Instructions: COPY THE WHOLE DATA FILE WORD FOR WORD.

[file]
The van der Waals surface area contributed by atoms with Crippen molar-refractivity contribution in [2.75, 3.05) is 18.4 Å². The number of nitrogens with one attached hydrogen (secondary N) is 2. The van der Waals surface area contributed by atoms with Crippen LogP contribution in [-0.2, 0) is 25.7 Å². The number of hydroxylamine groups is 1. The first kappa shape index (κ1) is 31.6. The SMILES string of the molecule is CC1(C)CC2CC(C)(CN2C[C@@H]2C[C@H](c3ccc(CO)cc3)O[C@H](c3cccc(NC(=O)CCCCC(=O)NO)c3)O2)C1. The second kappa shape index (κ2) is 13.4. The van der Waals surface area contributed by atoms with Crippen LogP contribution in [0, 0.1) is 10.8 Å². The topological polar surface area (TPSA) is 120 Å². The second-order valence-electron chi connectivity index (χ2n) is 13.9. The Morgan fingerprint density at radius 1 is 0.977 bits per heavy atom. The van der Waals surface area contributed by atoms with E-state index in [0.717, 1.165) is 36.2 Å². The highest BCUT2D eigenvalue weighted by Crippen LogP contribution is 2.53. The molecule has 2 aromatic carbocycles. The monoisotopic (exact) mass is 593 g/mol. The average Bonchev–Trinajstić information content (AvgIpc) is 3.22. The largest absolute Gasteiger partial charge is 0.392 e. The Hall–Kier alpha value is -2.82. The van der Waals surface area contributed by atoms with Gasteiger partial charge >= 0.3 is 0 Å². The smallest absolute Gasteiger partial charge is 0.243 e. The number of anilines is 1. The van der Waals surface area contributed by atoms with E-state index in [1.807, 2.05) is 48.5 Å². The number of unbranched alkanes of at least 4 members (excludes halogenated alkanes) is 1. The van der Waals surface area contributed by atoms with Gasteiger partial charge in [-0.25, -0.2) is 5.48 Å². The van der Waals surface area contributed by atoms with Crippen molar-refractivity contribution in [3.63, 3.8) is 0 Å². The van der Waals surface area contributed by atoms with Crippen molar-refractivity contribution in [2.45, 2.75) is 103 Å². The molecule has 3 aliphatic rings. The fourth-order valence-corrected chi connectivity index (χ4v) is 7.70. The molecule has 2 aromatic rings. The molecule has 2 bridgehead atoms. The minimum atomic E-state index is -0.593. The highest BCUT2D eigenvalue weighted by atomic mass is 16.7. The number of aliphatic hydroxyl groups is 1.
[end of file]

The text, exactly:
The van der Waals surface area contributed by atoms with Crippen molar-refractivity contribution in [2.75, 3.05) is 18.4 Å². The number of nitrogens with one attached hydrogen (secondary N) is 2. The van der Waals surface area contributed by atoms with Crippen LogP contribution in [-0.2, 0) is 25.7 Å². The number of hydroxylamine groups is 1. The first kappa shape index (κ1) is 31.6. The SMILES string of the molecule is CC1(C)CC2CC(C)(CN2C[C@@H]2C[C@H](c3ccc(CO)cc3)O[C@H](c3cccc(NC(=O)CCCCC(=O)NO)c3)O2)C1. The second kappa shape index (κ2) is 13.4. The van der Waals surface area contributed by atoms with Crippen LogP contribution in [0, 0.1) is 10.8 Å². The topological polar surface area (TPSA) is 120 Å². The second-order valence-electron chi connectivity index (χ2n) is 13.9. The Morgan fingerprint density at radius 1 is 0.977 bits per heavy atom. The van der Waals surface area contributed by atoms with E-state index in [0.717, 1.165) is 36.2 Å². The highest BCUT2D eigenvalue weighted by Crippen LogP contribution is 2.53. The molecule has 2 aromatic carbocycles. The monoisotopic (exact) mass is 593 g/mol. The average Bonchev–Trinajstić information content (AvgIpc) is 3.22. The largest absolute Gasteiger partial charge is 0.392 e. The Hall–Kier alpha value is -2.82. The van der Waals surface area contributed by atoms with Gasteiger partial charge >= 0.3 is 0 Å². The smallest absolute Gasteiger partial charge is 0.243 e. The number of anilines is 1. The van der Waals surface area contributed by atoms with E-state index in [1.807, 2.05) is 48.5 Å². The number of unbranched alkanes of at least 4 members (excludes halogenated alkanes) is 1. The van der Waals surface area contributed by atoms with Gasteiger partial charge in [-0.25, -0.2) is 5.48 Å². The van der Waals surface area contributed by atoms with Crippen molar-refractivity contribution in [3.63, 3.8) is 0 Å². The van der Waals surface area contributed by atoms with Crippen molar-refractivity contribution in [2.45, 2.75) is 103 Å². The molecule has 3 aliphatic rings. The fourth-order valence-corrected chi connectivity index (χ4v) is 7.70. The molecule has 2 aromatic rings. The molecule has 2 bridgehead atoms. The minimum atomic E-state index is -0.593. The highest BCUT2D eigenvalue weighted by atomic mass is 16.7. The number of aliphatic hydroxyl groups is 1.